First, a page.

Swimming Between Islands, Charlotte Eichler's first collection, has its own distinctive weathers, atmospheres and fauna. Egg collectors, moth trappers, hermits, cuttlefish, pyjama sharks and bloody henry starfish all play a part. This islanded world is the starting point for poems that explore how we try to connect with each other – despite misunderstanding, family silences and unwanted legacies.
'Read Charlotte Eichler's poems slowly, so that you can really take note of them, because they're astonishing,' said Laura Scott, responding to Eichler's poems in New Poetries VIII. Anthony Vahni Capildeo characterised her first pamphlet as 'modern pastoral, not nostalgic, and well beyond the ordinary domestic lyric'. Swimming Between Islands gathers this work with a substantial collection of new poems.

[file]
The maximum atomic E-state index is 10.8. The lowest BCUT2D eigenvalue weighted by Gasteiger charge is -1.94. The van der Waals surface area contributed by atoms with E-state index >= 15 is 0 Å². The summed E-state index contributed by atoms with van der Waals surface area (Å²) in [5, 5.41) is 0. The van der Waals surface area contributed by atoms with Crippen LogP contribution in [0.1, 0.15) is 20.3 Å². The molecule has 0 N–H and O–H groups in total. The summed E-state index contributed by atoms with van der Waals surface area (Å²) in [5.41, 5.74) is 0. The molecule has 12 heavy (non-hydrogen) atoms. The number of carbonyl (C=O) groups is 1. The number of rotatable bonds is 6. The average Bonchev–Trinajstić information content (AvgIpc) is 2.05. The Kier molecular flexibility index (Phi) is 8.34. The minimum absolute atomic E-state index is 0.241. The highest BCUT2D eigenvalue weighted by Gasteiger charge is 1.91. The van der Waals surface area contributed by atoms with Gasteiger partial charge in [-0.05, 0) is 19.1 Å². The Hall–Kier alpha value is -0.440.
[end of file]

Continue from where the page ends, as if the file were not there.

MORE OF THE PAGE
In Eichler's poems, the first person singular is relational, social; it refuses to mark one consciousness neatly off from another. The poems’ perspective is often plural, a 'we' which is one minute a couple considering marriage, the next, childhood friends divining the future from ladybirds and four-leafed clovers. The reader is invited to come close, and then right into the centre of the poem; the book progresses towards ever wilder, more isolated places in Scotland, Scandinavia, Russia, Alaska, where 'we are found: / the gannets are white flares / hitting the water / under a fishbone sky'.